Skip to main content
Related Content
USS Macon (ZRS-5)

Built at Akron, Ohio, USS Macon was a rigid airship, which first flew in April 1933.  Designed in 1926, along with sister ship, USS Akron (ZRS-4), to utilize Helium gas, the 6,500,000 cubic foot ship had eight power plants, which enabled propeller movement in all directions.   Also stowed onboard were four small scout or fighter-type aircraft, which could be brought onboard via retractable trapeze. 

Following a series of test flights in the southern United States, Macon relocated to the Pacific Coast at Moffett Field, California, where her fleet scouting was tested.   Damaged by weather in April 1934, she was repaired for further exercises and departed on a long-distance journey to meet up with USS Houston (CA-30), carrying President Franklin D. Roosevelt from Panama to Hawaii.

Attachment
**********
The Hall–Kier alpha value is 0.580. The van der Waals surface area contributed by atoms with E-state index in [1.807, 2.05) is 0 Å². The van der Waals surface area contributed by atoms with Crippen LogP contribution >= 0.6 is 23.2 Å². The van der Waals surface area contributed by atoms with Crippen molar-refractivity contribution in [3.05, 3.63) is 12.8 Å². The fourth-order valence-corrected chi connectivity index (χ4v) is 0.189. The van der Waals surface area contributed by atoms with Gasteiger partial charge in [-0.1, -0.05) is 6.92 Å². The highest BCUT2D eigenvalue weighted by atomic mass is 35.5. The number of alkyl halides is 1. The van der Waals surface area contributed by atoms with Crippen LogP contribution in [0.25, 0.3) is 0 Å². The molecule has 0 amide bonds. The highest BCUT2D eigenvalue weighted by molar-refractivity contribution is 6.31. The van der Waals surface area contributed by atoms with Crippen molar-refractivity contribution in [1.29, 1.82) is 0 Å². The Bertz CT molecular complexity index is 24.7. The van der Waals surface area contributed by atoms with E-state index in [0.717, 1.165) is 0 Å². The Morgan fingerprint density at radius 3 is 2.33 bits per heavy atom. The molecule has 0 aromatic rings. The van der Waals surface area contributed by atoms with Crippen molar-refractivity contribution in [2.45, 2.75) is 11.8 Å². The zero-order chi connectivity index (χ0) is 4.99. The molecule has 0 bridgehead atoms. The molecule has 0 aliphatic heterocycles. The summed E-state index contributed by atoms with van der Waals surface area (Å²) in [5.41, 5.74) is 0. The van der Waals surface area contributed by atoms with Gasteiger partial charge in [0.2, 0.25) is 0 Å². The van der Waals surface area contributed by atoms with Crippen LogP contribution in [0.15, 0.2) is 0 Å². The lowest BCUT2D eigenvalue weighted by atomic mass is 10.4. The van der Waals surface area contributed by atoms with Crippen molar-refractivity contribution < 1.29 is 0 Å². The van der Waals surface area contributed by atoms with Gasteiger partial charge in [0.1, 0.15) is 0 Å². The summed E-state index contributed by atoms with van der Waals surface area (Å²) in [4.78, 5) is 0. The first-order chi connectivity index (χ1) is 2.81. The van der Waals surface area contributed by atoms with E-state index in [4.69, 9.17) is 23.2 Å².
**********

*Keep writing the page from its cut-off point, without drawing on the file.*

Macon continued tests into early 1935.   Returning to Moffett Field from an operation over the Pacific Ocean on February 12, she encountered a storm off Point Sur, California.  Her upper fin was torn off by a violent gust, which caused her to be brought down into deep waters.   Two of her crew were lost.   This loss ended the U.S. Navy's rigid airship progarm.   Her sister ship, Akron, crashed tail-first into the Atlantic Ocean on April 4, 1933, after flying into a violent storm off the New Jersey coast.  

Image:  NH 65302:  USS Macon (ZRS-5), flying over San Diego Harbor, California, Feburary 9, 1934.  NHHC Photograph Collection.